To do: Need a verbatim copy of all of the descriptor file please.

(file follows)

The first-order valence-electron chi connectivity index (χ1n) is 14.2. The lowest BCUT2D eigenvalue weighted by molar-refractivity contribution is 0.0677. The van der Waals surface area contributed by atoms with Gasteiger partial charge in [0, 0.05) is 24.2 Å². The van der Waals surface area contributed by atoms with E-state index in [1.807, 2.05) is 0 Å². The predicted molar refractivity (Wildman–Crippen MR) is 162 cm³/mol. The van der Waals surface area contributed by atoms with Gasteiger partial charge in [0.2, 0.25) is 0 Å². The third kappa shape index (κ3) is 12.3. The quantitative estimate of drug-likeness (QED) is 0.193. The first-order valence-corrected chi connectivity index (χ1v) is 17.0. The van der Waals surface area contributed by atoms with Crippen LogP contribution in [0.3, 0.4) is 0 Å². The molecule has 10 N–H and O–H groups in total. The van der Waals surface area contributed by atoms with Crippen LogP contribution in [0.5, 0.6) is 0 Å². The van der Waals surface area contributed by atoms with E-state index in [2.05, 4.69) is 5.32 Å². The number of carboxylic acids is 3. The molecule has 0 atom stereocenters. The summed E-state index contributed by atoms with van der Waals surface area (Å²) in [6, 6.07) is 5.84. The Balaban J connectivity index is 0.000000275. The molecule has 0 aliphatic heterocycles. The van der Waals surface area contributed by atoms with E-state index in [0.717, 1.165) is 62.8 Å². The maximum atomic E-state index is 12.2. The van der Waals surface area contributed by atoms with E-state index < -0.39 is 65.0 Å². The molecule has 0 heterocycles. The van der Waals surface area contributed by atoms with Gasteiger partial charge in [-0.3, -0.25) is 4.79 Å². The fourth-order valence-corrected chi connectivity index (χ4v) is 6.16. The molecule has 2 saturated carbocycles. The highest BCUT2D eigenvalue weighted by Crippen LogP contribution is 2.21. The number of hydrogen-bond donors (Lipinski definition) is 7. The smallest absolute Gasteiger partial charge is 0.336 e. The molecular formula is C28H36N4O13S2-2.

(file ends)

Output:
The first-order valence-electron chi connectivity index (χ1n) is 14.2. The lowest BCUT2D eigenvalue weighted by molar-refractivity contribution is 0.0677. The van der Waals surface area contributed by atoms with Gasteiger partial charge in [0, 0.05) is 24.2 Å². The van der Waals surface area contributed by atoms with E-state index in [1.807, 2.05) is 0 Å². The predicted molar refractivity (Wildman–Crippen MR) is 162 cm³/mol. The van der Waals surface area contributed by atoms with Gasteiger partial charge in [0.2, 0.25) is 0 Å². The third kappa shape index (κ3) is 12.3. The quantitative estimate of drug-likeness (QED) is 0.193. The first-order valence-corrected chi connectivity index (χ1v) is 17.0. The van der Waals surface area contributed by atoms with Crippen LogP contribution in [0.3, 0.4) is 0 Å². The molecule has 10 N–H and O–H groups in total. The van der Waals surface area contributed by atoms with Crippen LogP contribution in [0.5, 0.6) is 0 Å². The van der Waals surface area contributed by atoms with E-state index in [2.05, 4.69) is 5.32 Å². The number of carboxylic acids is 3. The molecule has 0 atom stereocenters. The summed E-state index contributed by atoms with van der Waals surface area (Å²) in [6, 6.07) is 5.84. The Balaban J connectivity index is 0.000000275. The molecule has 0 aliphatic heterocycles. The van der Waals surface area contributed by atoms with E-state index in [0.717, 1.165) is 62.8 Å². The maximum atomic E-state index is 12.2. The van der Waals surface area contributed by atoms with E-state index < -0.39 is 65.0 Å². The molecule has 0 heterocycles. The van der Waals surface area contributed by atoms with Gasteiger partial charge in [-0.3, -0.25) is 4.79 Å². The fourth-order valence-corrected chi connectivity index (χ4v) is 6.16. The molecule has 2 saturated carbocycles. The highest BCUT2D eigenvalue weighted by Crippen LogP contribution is 2.21. The number of hydrogen-bond donors (Lipinski definition) is 7. The smallest absolute Gasteiger partial charge is 0.336 e. The molecular formula is C28H36N4O13S2-2.